What do you hope the legacy of these wallets will be?

Just like our footwear. Timeless, classic and passed down from generation to generation. When our fans talk about Red Wing they share stories through their footwear. This will be the same for the small leather goods–creating stories and memories that can be passed down from one generation to the next.

Red Wing Heritage small leather goods are now available online and at select Red Wing Heritage retailers.

Red Wing Heritage has opened its first ever Women’s Store in Berlin

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After successfully launching their first Women’s Collection a year ago, Red Wing Heritage took the next step. The long-established company opened a store exclusively for women in Berlin early October – the first of its kind worldwide.

After opening 14 Heritage Stores globally, including nine in Europe with the latest one opening in Stockholm, Red Wing Heritage has now gone one step further by also focusing on female customers. After 50 years, the long-established brand from Minnesota reintroduced boots for women in September 2016 and now, one year after the successful launch, opened the world’s first Red Wing Heritage Women’s Store in Berlin – an important milestone in the 110-year old company history. The store is located just a stone’s throw away from the Red Wing Shoe Store (Münzstraße 8) and will of course offer the full Women’s Collection as well as selected products from other manufacturers. The new concept on the Almstadtstraße 1 is a project close to the heart of Allison Gettings and designer Gaal Levine, who were in charge of launching the Women’s Collection in 2016. Allison Gettings is a member of the family that owns the company and Director of Product for both the Women’s and the Men’s Collection.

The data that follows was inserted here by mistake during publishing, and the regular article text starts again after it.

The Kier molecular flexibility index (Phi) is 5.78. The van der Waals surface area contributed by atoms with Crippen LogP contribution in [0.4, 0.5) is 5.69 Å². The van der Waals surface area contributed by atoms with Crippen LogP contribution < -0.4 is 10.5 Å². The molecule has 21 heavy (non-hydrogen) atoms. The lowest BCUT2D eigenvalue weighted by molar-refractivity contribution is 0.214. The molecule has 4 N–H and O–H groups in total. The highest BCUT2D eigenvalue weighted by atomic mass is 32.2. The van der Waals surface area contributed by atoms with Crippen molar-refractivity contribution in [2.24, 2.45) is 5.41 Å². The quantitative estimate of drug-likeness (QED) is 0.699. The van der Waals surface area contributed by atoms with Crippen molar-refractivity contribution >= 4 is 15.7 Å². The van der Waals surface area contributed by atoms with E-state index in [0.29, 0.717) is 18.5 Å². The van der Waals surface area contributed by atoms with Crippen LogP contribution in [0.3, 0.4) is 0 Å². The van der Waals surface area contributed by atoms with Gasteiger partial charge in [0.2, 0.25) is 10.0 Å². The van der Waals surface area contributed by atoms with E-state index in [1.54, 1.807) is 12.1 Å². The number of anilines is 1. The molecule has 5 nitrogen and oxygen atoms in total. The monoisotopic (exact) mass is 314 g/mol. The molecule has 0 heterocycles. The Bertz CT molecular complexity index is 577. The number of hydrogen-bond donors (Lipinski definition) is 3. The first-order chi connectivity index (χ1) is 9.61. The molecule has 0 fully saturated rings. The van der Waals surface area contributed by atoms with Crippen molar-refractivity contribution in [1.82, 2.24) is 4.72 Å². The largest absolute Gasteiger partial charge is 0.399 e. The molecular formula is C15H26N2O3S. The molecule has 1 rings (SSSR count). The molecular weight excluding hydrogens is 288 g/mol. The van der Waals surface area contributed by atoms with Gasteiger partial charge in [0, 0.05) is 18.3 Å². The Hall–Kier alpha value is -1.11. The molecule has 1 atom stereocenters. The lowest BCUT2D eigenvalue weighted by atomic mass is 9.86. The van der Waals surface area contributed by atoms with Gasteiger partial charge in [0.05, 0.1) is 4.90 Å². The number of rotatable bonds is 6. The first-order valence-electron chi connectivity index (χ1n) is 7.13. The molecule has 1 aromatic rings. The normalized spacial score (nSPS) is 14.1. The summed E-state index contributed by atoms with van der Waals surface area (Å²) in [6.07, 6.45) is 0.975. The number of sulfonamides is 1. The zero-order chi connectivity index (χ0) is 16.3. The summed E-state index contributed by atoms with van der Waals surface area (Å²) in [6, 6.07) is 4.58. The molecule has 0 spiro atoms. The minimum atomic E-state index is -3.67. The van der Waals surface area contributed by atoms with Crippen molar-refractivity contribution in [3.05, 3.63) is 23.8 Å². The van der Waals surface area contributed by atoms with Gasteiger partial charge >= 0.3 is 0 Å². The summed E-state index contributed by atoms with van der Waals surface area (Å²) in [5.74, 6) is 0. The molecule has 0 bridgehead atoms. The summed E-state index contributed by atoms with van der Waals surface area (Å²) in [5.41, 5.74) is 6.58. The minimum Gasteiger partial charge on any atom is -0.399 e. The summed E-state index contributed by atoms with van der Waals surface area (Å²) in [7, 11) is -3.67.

Store owner Kay Knipschild is supporting the store opening with his long-standing connection to the brand as business partner and owner of the Red Wing Shoe Stores in Berlin, Hamburg, and Munich. The interior of the store authentically reflects the core values of the brand: tradition, craftsmanship, and the resulting quality label “made in the U.S.A.”, with the store design featuring a characteristic combination of leather, wood, and metal. Carefully selected vintage collectors’ items from the Red Wing company history round off the picture and handmade fabrics from the Minnesota region add a feminine touch to the store.

Photo: Max Schwarzmann

The collection is divided into the styles Modern, Core, and Legacy and offers boots for every occasion. The Women’s styles cover the needs of women through softer leather quality, less weight, an optimised fit, and a more feminine silhouette without losing the characteristic DNA of the brand. All according to the credo: quality above quantity.

Photo: Max Schwarzmann

Eat Dust Pecos

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Eat Dust is a Belgian denim brand based in Antwerp that is fueled by friendship and mutual interest. Eat Dust officially began life almost 7 years ago when Rob and Keith started the company out of their garage. They’d been friends for a few years before that and had pretty much been talking about doing something for themselves since the day they met. The guys chose the name Eat Dust over beers in their local bar and sketched-out their signature handlebar stitching on the back of a beer coaster, it was from that moment, Eat Dust really ‘kicked off’. Today it’s still just Rob and Keith running the company but thankfully they’ve also had a lot of friends help them out along the way. Eat Dust is not into making fashion, Eat Dust is about proper garments that will stand the test of time. http://www.eatdustclothing.com/

Keith – Photo: Jelle Keppens

Rob – Photo: Jelle Keppens